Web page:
FIG. 11 represents a method of the invention that automatically determines relevant parameters of the tissue and the size of uterine cavity 302 to allow for selection of an energy delivery mode that is well suited to control the total applied energy in an ablation procedure. In embodiments, RF energy is applied at constant power for a first time increment, and the following electrical parameters (e.g., voltage, current, power, impedance) are measured during the application of energy during that first time increment. The measured electrical parameters are then used (principally, power and current, V=P/I) to determine a constant voltage to apply to the system for a second time interval. The initial impedance may also be utilized by the controller as a shutoff criteria for the second treatment interval after a selected increase in impedance.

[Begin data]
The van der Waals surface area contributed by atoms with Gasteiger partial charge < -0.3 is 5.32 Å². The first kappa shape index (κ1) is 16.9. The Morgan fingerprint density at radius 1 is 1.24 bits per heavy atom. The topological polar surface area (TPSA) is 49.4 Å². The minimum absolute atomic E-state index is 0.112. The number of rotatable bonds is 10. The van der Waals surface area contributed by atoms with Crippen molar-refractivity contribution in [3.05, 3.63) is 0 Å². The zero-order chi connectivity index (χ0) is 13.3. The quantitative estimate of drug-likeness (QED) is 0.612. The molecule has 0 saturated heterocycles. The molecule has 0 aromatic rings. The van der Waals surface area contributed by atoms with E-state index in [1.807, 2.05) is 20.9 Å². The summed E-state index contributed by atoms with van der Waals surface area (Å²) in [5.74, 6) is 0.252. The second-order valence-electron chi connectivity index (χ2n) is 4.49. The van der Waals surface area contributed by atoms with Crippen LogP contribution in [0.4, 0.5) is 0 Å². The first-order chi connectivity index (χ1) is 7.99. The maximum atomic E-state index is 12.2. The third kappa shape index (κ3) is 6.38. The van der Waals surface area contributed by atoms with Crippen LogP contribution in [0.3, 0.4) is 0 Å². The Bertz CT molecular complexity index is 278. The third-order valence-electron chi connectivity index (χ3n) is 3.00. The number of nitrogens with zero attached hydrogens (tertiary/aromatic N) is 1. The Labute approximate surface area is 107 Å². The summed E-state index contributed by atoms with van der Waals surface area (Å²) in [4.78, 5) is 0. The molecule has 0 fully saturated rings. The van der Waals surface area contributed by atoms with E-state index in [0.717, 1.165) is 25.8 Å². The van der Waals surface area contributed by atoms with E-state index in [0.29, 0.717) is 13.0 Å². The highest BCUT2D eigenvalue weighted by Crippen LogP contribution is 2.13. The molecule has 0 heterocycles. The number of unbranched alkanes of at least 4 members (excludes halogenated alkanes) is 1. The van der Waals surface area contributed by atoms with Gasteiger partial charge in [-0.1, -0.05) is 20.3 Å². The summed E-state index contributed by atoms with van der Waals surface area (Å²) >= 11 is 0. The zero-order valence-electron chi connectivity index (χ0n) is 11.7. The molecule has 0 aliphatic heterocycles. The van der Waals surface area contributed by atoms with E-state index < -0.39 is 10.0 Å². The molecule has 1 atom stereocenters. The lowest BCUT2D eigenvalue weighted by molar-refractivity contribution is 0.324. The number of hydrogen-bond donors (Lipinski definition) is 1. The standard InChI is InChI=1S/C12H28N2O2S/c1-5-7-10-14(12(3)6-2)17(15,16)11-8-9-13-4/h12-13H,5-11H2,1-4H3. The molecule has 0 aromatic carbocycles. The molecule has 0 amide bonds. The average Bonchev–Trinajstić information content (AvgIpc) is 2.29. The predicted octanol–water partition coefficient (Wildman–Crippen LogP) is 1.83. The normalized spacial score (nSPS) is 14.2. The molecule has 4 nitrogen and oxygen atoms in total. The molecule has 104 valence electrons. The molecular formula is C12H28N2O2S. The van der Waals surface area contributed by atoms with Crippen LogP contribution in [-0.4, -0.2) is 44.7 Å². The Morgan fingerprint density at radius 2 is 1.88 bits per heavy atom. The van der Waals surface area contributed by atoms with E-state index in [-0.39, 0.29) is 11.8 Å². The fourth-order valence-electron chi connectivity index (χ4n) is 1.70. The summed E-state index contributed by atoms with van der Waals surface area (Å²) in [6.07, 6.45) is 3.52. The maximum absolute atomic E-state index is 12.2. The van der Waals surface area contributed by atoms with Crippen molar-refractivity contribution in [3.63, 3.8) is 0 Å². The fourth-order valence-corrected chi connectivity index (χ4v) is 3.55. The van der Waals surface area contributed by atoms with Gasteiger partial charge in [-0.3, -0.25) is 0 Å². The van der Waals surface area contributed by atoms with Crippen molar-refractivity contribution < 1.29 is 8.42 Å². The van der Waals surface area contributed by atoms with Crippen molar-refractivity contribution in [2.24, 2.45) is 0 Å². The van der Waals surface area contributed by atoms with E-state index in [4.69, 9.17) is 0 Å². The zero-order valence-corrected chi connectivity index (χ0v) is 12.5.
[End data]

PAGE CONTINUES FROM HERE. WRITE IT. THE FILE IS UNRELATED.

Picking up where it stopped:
For example, in FIG. 11, it can be seen that a first step following the positioning of the dielectric structure in the uterine cavity 302 is to apply radiofrequency energy in a first mode of predetermined constant power, or constant RF energy (“FIRST MODE-POWER”). This first power is sufficient to capacitively couple current across the dielectric to contacted tissue, wherein empirical studies have shown the power can be in the range of 50 W-300 W, and in one embodiment is 80 W. This first power mode is applied for a predetermined interval which can be less than 15 seconds, 10 seconds, or 5 seconds, as examples, and is depicted in FIG. 11 as being 2 seconds. FIG. 11 shows that, in accordance with embodiments, the voltage value is determined by a voltage sensor in controller 130B and is recorded at the “one-second” time point after the initiation of RF energy delivery. The controller includes a power sensor, voltage sensor and current sensor as is known in the art. This voltage value, or another electrical parameter, may be determined and recorded at any point during the interval, and more than one recording may be made, with averages taken for the multiple recordings, or the multiple recordings may be used in another way to consistently take a measurement of an electrical value or values. FIG. 11 next illustrates that the controller algorithm switches to a second mode (“SECOND MODE-VOLTAGE”) of applying radiofrequency energy at a selected constant voltage, with the selected constant voltage related to the recorded voltage (or other electrical parameter) at the “one-second” time point. In one embodiment, the selected constant voltage is equal to the recorded voltage, but other algorithms can select a constant voltage that is greater or lesser than the recorded voltage but determined by a factor or algorithm applied to the recorded voltage. As further shown in FIG. 11, the algorithm then applies RF energy over a treatment interval to ablate endometrial tissue. During this period, the RF energy is varied as the measured voltage is kept constant. The treatment interval can have an automatic time-out after a predetermined interval of less than 360 seconds, 240 seconds, 180 seconds, 120 seconds or 90 seconds, as examples.